One-Year Clinical Outcomes of a Corneal Inlay for Presbyopia

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Abstract

Purpose:

To report the results of a 1-year follow-up analysis of the safety and efficacy of the Flexivue Microlens corneal inlay.

Methods:

The Flexivue Microlens corneal inlay was implanted in the nondominant eye of patients with emmetropic presbyopia (a spherical equivalent of −0.5 to 1.00 diopter) after the creation of a 300-μm deep stromal pocket, using a femtosecond laser. The patients were followed up according to a clinical protocol involving refraction, anterior segment imaging analysis (Oculyzer), and optical quality analysis (OPD-Scan).

Results:

Thirty-one patients were enrolled in this ongoing study. The mean age was 50.7 years (range 45–60 yrs), and 70% of the patients were female. The mean uncorrected near visual acuity improved to Jaeger 1 in 87.1% of the eyes treated with the inlays. All eyes improved 4 lines at all visits. The binocular uncorrected distance visual acuity was 20/20 in all patients. Ninety percent of the patients reported that their near vision was good or excellent. Some of the patients (16.1%) lost more than 3 lines of corrected distance visual acuity. At the latest follow-up, induction of a corneal spherical aberration to improve near visual acuity was statistically significant. No other intraoperative or postoperative complication was noted.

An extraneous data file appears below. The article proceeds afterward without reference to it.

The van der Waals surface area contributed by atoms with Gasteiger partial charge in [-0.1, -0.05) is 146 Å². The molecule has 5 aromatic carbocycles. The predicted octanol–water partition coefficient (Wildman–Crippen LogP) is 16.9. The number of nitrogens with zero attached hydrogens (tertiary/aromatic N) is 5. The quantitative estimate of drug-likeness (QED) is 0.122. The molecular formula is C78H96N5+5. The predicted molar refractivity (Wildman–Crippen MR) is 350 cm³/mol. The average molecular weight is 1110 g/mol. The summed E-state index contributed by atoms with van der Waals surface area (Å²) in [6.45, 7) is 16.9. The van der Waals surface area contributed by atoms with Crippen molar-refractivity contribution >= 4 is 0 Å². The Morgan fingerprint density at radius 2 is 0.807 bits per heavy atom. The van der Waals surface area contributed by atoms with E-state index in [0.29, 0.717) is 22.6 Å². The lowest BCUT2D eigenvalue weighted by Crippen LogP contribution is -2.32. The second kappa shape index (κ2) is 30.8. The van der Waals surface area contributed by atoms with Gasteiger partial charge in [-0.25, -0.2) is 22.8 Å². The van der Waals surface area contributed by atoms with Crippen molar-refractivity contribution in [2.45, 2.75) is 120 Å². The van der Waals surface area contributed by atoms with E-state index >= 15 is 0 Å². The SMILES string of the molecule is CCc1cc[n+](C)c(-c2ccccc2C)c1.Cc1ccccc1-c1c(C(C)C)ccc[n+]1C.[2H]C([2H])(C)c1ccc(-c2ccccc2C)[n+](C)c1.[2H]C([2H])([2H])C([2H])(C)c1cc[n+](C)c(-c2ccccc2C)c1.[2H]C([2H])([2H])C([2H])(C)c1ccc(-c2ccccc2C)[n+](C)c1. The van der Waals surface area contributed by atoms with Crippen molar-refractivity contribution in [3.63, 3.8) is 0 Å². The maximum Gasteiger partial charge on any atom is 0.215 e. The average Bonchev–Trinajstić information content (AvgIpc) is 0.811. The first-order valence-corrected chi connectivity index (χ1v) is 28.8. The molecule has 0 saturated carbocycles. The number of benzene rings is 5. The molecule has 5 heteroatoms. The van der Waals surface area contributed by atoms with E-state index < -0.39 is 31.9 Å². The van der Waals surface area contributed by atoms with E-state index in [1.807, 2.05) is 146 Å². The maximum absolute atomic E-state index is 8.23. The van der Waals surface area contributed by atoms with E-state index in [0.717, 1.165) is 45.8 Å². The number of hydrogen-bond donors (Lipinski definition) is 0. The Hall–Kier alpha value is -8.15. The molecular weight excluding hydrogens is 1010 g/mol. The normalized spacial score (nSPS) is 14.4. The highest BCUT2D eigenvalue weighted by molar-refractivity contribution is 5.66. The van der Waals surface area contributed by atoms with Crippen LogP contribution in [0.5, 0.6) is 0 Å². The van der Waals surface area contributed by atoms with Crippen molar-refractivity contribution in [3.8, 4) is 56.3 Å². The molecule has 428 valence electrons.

Conclusions:

The Flexivue Microlens provided patients with improved near vision, as a result of a negative spherical aberration. A significant loss of corrected distance visual acuity in the operated eyes was observed. Overall, this intracorneal inlay was an effective alternative to other procedures for the correction of presbyopia.

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